In association with the Cambridge Early Music’s Handel Festival (2nd and 3rd October) the Fitzwilliam Museum has mounted a special exhibition selected from the autograph manuscripts of some of the music performed. Four of the volumes of autographs are on display in Gallery III of the Museum for the next two weeks. Two of them are of violin music that was never published in Handel’s lifetime, and which survives only in these manuscripts.When Handel died in 1759 he bequeathed all his manuscripts to his amanuensis John Christopher Smith. These comprised a vast collection of composing scores, mostly of operas and oratorios, dating back to his arrival in England, and including at least some of the music he had written in Italy. Smith gave these composing scores to the King in about 1763 and are now in the British Library. However a pile of miscellaneous pages of music – a total of 553 leaves – never got into the Royal Library. Some time between 1763 and 1799 (or possibly in that year) they were acquired by Lord Fitzwilliam. Ninety percent are in Handel’s autograph, and include fragmentary sketches and compositional exercises, complete sonatas and concertos and single movements of instrumental music, arias and sections removed from or added to operas or oratorios, etc., etc.
By 1799 they had been bound into six fat volumes, and Fitzwilliam signed the first page of each volume. No hand list or catalogue of the contents of these volumes survives.
Then in about 1890 A.H. Mann, the organist at King’s and a noted musical antiquarian, was allowed to have the volumes disbound, rearranged in a rational order, and rebound as separate leaves in fourteen magnificently bound volumes. In the process he prepared a complete catalogue that was published in 1893. For the better preservation of the manuscripts they were yet again rebound in the 1980’s. In 1994 a new catalogue of their contents was published by Donald Burrows, and recently the information there has been included in the online catalogue, available through the University Library.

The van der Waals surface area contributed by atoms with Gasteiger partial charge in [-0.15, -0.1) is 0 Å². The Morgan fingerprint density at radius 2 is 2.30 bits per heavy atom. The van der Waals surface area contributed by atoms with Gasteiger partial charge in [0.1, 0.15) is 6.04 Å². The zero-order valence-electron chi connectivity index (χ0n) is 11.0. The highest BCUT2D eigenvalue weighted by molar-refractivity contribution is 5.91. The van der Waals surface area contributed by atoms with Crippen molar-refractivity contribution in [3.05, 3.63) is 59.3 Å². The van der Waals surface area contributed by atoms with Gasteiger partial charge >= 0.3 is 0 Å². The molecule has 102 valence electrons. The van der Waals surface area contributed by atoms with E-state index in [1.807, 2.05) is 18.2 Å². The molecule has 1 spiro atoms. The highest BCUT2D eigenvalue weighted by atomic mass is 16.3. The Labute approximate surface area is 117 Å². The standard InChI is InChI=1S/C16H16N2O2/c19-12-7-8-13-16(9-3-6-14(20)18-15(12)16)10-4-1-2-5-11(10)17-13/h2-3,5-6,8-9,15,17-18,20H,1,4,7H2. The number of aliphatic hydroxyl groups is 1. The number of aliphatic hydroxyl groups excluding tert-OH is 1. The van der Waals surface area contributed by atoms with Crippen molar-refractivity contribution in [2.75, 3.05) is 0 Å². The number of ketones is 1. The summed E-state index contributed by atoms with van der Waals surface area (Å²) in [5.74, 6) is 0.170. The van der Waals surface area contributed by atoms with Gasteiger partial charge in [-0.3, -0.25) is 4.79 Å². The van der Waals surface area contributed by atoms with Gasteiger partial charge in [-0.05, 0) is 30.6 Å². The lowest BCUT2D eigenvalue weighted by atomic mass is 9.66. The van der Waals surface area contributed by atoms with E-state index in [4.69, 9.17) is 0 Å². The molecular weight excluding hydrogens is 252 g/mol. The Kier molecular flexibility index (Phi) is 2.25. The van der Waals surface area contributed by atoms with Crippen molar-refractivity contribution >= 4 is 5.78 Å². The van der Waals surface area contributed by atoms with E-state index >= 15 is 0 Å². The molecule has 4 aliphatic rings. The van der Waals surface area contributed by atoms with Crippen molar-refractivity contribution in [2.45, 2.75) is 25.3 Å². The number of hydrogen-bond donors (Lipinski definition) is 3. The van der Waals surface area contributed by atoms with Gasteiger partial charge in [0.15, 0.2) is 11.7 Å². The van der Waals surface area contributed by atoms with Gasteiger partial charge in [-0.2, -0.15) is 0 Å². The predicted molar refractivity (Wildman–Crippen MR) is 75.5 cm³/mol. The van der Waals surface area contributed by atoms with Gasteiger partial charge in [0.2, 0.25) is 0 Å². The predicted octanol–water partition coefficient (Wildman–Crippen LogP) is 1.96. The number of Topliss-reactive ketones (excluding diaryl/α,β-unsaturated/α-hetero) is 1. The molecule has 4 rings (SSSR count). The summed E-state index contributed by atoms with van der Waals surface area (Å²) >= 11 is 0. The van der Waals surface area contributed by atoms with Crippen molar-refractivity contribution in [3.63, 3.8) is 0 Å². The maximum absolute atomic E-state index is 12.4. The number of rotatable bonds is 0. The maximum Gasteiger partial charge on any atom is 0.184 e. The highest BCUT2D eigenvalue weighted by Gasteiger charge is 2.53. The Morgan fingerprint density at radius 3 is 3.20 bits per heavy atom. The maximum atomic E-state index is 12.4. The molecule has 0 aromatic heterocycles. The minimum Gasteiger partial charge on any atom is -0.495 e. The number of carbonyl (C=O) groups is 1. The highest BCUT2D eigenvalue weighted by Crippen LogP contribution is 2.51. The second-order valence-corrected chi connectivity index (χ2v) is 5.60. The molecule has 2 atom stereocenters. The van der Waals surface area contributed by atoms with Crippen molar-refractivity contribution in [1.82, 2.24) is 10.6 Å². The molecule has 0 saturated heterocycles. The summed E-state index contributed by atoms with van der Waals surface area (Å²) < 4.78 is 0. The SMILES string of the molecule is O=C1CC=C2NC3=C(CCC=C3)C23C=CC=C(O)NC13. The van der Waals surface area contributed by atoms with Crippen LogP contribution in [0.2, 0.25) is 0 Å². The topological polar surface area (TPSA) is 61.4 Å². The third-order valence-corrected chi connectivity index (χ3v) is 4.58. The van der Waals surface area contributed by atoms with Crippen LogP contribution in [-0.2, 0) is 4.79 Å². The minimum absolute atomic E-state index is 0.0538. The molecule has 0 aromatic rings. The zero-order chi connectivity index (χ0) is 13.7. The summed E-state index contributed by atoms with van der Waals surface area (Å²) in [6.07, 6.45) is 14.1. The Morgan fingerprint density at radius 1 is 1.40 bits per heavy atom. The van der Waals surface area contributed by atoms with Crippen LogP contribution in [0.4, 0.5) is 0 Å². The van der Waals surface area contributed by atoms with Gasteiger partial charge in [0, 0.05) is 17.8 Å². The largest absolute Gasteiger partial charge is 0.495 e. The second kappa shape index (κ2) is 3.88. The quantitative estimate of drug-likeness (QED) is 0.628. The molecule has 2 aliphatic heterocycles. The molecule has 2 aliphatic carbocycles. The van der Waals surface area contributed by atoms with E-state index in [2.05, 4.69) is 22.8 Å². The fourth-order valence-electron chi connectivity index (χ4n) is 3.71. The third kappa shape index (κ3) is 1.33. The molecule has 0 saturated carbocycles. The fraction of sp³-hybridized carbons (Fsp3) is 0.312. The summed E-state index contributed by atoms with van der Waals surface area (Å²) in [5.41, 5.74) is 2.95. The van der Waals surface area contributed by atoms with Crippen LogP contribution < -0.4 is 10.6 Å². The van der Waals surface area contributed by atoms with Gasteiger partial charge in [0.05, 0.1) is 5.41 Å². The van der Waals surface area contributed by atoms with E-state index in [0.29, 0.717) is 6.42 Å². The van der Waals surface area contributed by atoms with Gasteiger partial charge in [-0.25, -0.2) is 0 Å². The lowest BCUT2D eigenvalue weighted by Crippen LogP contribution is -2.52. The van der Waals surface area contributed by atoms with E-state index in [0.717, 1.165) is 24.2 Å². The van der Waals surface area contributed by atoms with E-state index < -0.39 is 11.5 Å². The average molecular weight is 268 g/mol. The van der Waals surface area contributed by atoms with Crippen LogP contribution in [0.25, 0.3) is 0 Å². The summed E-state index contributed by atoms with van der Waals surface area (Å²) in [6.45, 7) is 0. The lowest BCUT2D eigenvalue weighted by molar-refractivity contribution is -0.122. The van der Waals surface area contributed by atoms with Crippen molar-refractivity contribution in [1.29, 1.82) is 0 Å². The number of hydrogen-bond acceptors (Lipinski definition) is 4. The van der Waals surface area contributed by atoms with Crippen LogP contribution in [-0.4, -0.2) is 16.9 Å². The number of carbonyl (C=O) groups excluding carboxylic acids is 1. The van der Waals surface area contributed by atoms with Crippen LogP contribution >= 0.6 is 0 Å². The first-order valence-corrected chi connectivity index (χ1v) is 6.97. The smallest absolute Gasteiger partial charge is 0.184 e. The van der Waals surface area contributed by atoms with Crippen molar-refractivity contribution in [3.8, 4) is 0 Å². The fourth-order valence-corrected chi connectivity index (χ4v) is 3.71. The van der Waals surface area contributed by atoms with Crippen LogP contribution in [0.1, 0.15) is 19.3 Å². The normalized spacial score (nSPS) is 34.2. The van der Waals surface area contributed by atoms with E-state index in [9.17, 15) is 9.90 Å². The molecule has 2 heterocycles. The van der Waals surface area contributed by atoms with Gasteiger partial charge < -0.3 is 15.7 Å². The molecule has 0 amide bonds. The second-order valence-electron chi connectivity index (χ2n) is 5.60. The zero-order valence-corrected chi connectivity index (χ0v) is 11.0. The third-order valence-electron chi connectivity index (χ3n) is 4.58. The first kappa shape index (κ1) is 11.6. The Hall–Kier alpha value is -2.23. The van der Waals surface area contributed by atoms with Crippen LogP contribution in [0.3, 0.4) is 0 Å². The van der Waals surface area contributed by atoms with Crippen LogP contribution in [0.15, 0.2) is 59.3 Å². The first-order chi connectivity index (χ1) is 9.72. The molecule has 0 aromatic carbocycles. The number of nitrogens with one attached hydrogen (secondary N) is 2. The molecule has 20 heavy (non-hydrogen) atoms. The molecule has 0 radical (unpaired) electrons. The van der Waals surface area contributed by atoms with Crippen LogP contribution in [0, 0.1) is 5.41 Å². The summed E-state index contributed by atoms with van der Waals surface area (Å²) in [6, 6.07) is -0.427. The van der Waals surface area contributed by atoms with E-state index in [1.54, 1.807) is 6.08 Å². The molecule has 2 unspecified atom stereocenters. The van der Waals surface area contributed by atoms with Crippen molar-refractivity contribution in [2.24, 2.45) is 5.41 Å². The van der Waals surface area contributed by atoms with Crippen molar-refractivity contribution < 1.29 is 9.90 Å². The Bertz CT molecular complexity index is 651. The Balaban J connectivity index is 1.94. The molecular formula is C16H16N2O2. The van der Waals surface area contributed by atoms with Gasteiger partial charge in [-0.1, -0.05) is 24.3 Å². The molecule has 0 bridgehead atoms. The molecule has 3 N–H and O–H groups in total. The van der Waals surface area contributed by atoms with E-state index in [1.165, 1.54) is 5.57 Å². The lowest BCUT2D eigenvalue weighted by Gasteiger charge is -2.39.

The three violin sonatas are contained in one volume, and since we can show only one opening in the manuscript, we have chosen the end of the Sonata in G minor, HWV 364a, and the beginning of the Sonata in D minor, HWV 359a. The latter is marked “Sonata 2”, indicating that they were thought of as a pair. The other Sonata in A major, HWV 361, appears on pages 13-19 of the same manuscript is written on the same type of paper, possibly even the same batch. It is paper used by Handel in the years around 1726.
Handel wrote the Allegro in G major for solo violin, HWV 407, on empty staves of a discarded fold (of 4 pages) from a 2nd violin part for the opera Serse (first performed on 15th April 1738). The copyist rejected or abandoned copying in the middle of the “Larghetto” sinfonia that follows the famous aria Ombra mai fu which opens the opera. On the next page Handel wrote a piece for musical clock which he carefully dated “25th Agosto 1738”.
(Honorary Keeper of Music, Fitzwilliam Museum)